Extinction and Bison in the Dirt

Ignoring bacteria, the current assessment of the world's biodiversity is 8.7 million species. The majority remain unidentified and will remain so, given the estimated human-caused extinction of half of all plant and animal species by 2100. We'll lose almost all the mammals sometime before the next ice age, including the descendents of the bison I watched in North Dakota that comically rolled in a depression of clay that was ash-spewn by the Rockies 50 million years ago.

In the remote arm of an obscure galaxy teaming with an estimated 500 million inhabitable planets, we humans are substantially sacks of incubated bacteria and have no reason to be overly proud of our tenure. Entropy dictates that we go from bad to worse and someday an extra-terrestrial storm will erase our computer records and set us back a thousand years. Some paper books have survived over a millennium, so hopefully the books we're putting into dark storage in abandoned salt mines will survive the interregnum. Perhaps not my literary efforts, Shakespeare certainly, but by then we'll be sounding his words like Etruscan, the meaning all but gone.

When I saw the bison I didn't think of the sadness. Of a passing more final than the cherry blossom's fall. A.E. Houseman's poem says of his years to regard that loveliest of trees, only "fifty more." I'd say in my case less than thirty, which is unquestionably a sorrowful thought.

An Author’s Lot: Guilt and Jealousy

I should be writing, but lately I've been researching my family genealogy. I'm 7/8ths Irish by heritage and sorrowful that my Anglo-Australian-US tongue has no portion of lilting Irish, remindful of the bee-loud glade and the linnet's wings. I should be writing, and my catholic guilt reviles me too, for purchasing vital records with scarce dollars when my novel's underwater, the expense of my sending review copies and prize submissions swamping the meager commercial value of the book.

Guilt, purportedly a useless emotion, we readily impose on others, "buck up," "get a move on," and the like, and my publisher has no problem telling me to get out and market. I'd like to say, "I wrote a fine book, what more do you want?" but a whiny author is an embarrassment to more than his children.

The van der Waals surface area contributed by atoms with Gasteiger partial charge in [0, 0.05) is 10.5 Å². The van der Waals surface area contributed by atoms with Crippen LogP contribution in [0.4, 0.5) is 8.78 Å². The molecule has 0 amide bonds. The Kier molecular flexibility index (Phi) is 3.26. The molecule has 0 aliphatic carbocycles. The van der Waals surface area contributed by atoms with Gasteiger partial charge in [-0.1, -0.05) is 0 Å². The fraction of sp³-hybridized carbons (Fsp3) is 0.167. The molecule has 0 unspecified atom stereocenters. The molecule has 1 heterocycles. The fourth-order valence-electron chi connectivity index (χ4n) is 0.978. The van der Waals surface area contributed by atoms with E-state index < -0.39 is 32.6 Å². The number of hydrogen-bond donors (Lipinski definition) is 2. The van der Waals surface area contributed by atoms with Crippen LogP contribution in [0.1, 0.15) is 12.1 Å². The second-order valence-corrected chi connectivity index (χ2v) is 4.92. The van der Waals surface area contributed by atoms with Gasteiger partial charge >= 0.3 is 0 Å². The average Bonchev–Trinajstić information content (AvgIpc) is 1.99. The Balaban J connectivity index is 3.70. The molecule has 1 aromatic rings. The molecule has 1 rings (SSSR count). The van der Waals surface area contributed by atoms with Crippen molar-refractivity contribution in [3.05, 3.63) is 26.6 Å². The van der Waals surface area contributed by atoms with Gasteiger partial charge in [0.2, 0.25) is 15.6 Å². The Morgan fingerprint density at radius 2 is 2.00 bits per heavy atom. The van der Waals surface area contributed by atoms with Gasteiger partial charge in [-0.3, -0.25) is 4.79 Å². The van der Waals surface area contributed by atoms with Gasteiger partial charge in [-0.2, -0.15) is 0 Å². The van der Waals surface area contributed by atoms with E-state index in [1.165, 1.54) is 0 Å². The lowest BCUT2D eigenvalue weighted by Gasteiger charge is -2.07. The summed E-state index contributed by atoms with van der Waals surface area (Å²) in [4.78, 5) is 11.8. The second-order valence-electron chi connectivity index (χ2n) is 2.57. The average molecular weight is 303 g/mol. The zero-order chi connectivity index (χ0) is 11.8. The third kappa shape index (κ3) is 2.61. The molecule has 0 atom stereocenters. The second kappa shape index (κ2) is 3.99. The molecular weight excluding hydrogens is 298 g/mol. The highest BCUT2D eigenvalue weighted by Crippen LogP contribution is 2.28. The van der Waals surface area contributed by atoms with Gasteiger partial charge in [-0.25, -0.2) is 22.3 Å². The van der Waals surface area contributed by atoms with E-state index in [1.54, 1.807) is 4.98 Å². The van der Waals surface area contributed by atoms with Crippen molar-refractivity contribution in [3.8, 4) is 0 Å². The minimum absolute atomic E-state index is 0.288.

In the five languages of love, I'm a touchy person (sensual despite my craggy English restraint), but you don’t make a cake with only one ingredient and words of affirmation are evidently my spice. I know because I get het up about caring that it shouldn't matter what others think. Writers are notoriously insecure about evaluating their own work, but their opinions of others come easily. I read The Finkler Question when it won the Man Booker Prize and admired Jacobson's ability to keep interesting not much of anything, but I got tired and stopped reading 2/3rds of the way through. That was fun. I got to (not unkindly) denigrate a well respected author, but it's a bit Monty Pythonish, a wannabe Israelite prophet deriding the tablets, "What’s this?" he asks, "'Six days thou shalt labor'? If that's all you'll work you'll never be a writer!"

Deluged by a commercial system determined to make the rich richer and the popular more popular, we poor novelists, trafficking in lies, are disposed to insincerity. My work of genius unread. Unfair! When so much is random, we can only hope that all books, like men, are created equal (given the same opportunity to rise) even if the result is disparagement. But then philosophizing is such thin gruel. I envy my distant neighbor his lake house, although thinking about it too often isn't healthy.

It's uncomplicated truths that we aspire to shine forth in our work, but the business of a novelist is passionate plotting, which ill accords with childlike innocence. Both genealogy and my guilty envy suggest to me a Wordsworth poem. In, We Are Seven, a young girl says that she is one of seven, and the poet, finding that two of her counted siblings are dead, says:
"You run about, my little Maid,
Your limbs they are alive;
If two are in the church-yard laid,
Then ye are only five."
And she replies: "Their graves are green, they may be seen ... Twelve steps or more from my mother's door."
A novelist is to be envied, who with the certainty of that ragged child, regards no Roth or Hollinghurst or Barnes or any authority of mature genius, and maintaining his independent view, can quick reply, "O Master! We are seven."